World News Quick Take

AGENCIES

Fri, Jul 10, 2009 - Page 7

■CAMBODIA

Police dogs sold for meat

Police killed and sold three German shepherd guard dogs for meat after they fatally attacked a 22-year-old man as he walked home from work, national media reported yesterday. Police in the coastal province of Preah Sihanouk captured and drowned the dogs on Wednesday before selling their bodies to a meat vendor for US$30 each at a local market, the Cambodia Daily reported.

■MALAYSIA

Oldest lady’s beau arrested

A 37-year-old man who made headlines three years ago when he married a 106-year-old woman has been arrested on drugs charges, state media said on Wednesday. Police in northern Terengganu state said that Che Mat Nor Musa, the husband of Wook Kundor who is believed to be the oldest woman in the state, was arrested at their home on Tuesday on suspicion of taking heroin. Wook said she was aware that her young husband had undergone treatment for drug addiction in the past, but said their married life had been happy. “I will allow him to receive treatment again so that he can be cured of his drug addiction and return here after that,” she told Bernama news agency.

■UNITED KINGDOM

Witch wanted

Fancy £50,000 (US$80,500) a year on a stress-free job with flexible working hours and no need to wear a suit? Somerset tourist attraction Wookey Hole caves is advertising for a “witch” and has already received 100 applicants. Legend has it that the caves, near Wells, were home to the Wookey Witch who was turned to stone by the medieval Abbott of Glastonbury to rid villagers of her curse. The vacancy has arisen because the previous incumbent has retired. The successful candidate, who will be living in a “spacious” cave, has to cackle, not be allergic to cats and will be asked to perform “a range of tasks” including magic at an open audition on July 28.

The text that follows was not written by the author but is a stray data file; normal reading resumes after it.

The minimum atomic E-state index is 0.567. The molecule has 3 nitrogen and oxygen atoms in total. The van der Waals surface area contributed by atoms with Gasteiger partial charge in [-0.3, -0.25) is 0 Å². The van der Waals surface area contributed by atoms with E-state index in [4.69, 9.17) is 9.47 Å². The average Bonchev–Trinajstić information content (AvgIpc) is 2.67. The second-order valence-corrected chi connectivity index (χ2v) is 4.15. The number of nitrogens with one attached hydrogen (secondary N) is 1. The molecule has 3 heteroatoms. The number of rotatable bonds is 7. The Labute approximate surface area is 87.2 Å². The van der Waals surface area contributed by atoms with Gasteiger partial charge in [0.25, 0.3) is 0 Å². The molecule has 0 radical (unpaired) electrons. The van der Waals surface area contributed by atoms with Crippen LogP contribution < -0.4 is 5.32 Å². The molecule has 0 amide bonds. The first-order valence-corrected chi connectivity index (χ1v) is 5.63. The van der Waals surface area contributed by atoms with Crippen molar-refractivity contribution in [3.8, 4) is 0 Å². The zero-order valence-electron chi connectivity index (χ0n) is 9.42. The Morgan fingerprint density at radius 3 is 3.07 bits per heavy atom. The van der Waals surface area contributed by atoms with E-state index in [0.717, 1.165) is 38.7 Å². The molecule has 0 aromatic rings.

■SPAIN

Brit gives away cash

Police briefly detained a drunk British man on Wednesday who was handing out money to strangers at the airport at Palma de Mallorca after arriving on a flight from Manchester, police said. The man, identified only as 59-year-old James B.N., laughed constantly as he distributed the bills and did not seem aware of what he was doing, police said. He had an unkempt appearance and his pants were soiled by urine. The Briton was carrying 50,000 euros (US$70,000) in travelers’ checks and another 2,000 euros in cash that he acquired from an inheritance. Police put him on a return flight to Britain.

■UNITED KINGDOM

BNP leader calls for sinking

The leader of the far-right British National Party (BNP), recently elected to the European Parliament, said on Wednesday that the EU should sink boats carrying African immigrants trying to reach the continent. Nick Griffin, one of two BNP members elected to the Brussels parliament in May, told the BBC that those on board would be thrown a life raft, but insisted only drastic action could stop Europe being “swamped by the Third World.” “The only measure, sooner or later, which is going to stop immigration and stop large numbers of sub-Saharan Africans dying on the way to get over here is to get very tough with those coming over,” he told the British broadcaster. “Frankly, they need to sink several of those boats.” More than 67,000 people crossed the Mediterranean Sea to seek asylum in Europe last year, UN figures showed.